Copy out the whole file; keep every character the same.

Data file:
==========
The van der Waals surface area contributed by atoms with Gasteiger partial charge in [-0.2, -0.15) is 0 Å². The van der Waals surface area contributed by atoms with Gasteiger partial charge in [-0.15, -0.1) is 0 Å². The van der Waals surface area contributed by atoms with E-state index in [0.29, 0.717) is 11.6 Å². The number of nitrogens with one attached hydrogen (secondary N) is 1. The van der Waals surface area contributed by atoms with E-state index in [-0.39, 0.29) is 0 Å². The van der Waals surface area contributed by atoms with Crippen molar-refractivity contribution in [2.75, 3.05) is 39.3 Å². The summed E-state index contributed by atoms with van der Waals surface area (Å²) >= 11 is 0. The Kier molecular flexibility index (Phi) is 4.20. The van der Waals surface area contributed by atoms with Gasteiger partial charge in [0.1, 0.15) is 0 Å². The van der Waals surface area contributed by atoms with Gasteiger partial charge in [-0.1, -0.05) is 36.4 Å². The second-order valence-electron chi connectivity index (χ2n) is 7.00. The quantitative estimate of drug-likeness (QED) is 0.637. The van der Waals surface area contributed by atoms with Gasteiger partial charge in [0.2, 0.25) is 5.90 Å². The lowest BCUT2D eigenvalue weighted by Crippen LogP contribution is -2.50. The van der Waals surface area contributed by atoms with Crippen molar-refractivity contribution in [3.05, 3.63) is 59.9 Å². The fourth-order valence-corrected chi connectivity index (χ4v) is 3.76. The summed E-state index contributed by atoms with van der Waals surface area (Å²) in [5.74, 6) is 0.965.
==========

The van der Waals surface area contributed by atoms with Gasteiger partial charge in [-0.2, -0.15) is 0 Å². The van der Waals surface area contributed by atoms with Gasteiger partial charge in [-0.15, -0.1) is 0 Å². The van der Waals surface area contributed by atoms with E-state index in [0.29, 0.717) is 11.6 Å². The number of nitrogens with one attached hydrogen (secondary N) is 1. The van der Waals surface area contributed by atoms with E-state index in [-0.39, 0.29) is 0 Å². The van der Waals surface area contributed by atoms with Crippen molar-refractivity contribution in [2.75, 3.05) is 39.3 Å². The summed E-state index contributed by atoms with van der Waals surface area (Å²) >= 11 is 0. The Kier molecular flexibility index (Phi) is 4.20. The van der Waals surface area contributed by atoms with Gasteiger partial charge in [0.1, 0.15) is 0 Å². The van der Waals surface area contributed by atoms with Gasteiger partial charge in [-0.1, -0.05) is 36.4 Å². The second-order valence-electron chi connectivity index (χ2n) is 7.00. The quantitative estimate of drug-likeness (QED) is 0.637. The van der Waals surface area contributed by atoms with Gasteiger partial charge in [0.2, 0.25) is 5.90 Å². The lowest BCUT2D eigenvalue weighted by Crippen LogP contribution is -2.50. The van der Waals surface area contributed by atoms with Crippen molar-refractivity contribution in [3.05, 3.63) is 59.9 Å². The fourth-order valence-corrected chi connectivity index (χ4v) is 3.76. The summed E-state index contributed by atoms with van der Waals surface area (Å²) in [5.74, 6) is 0.965.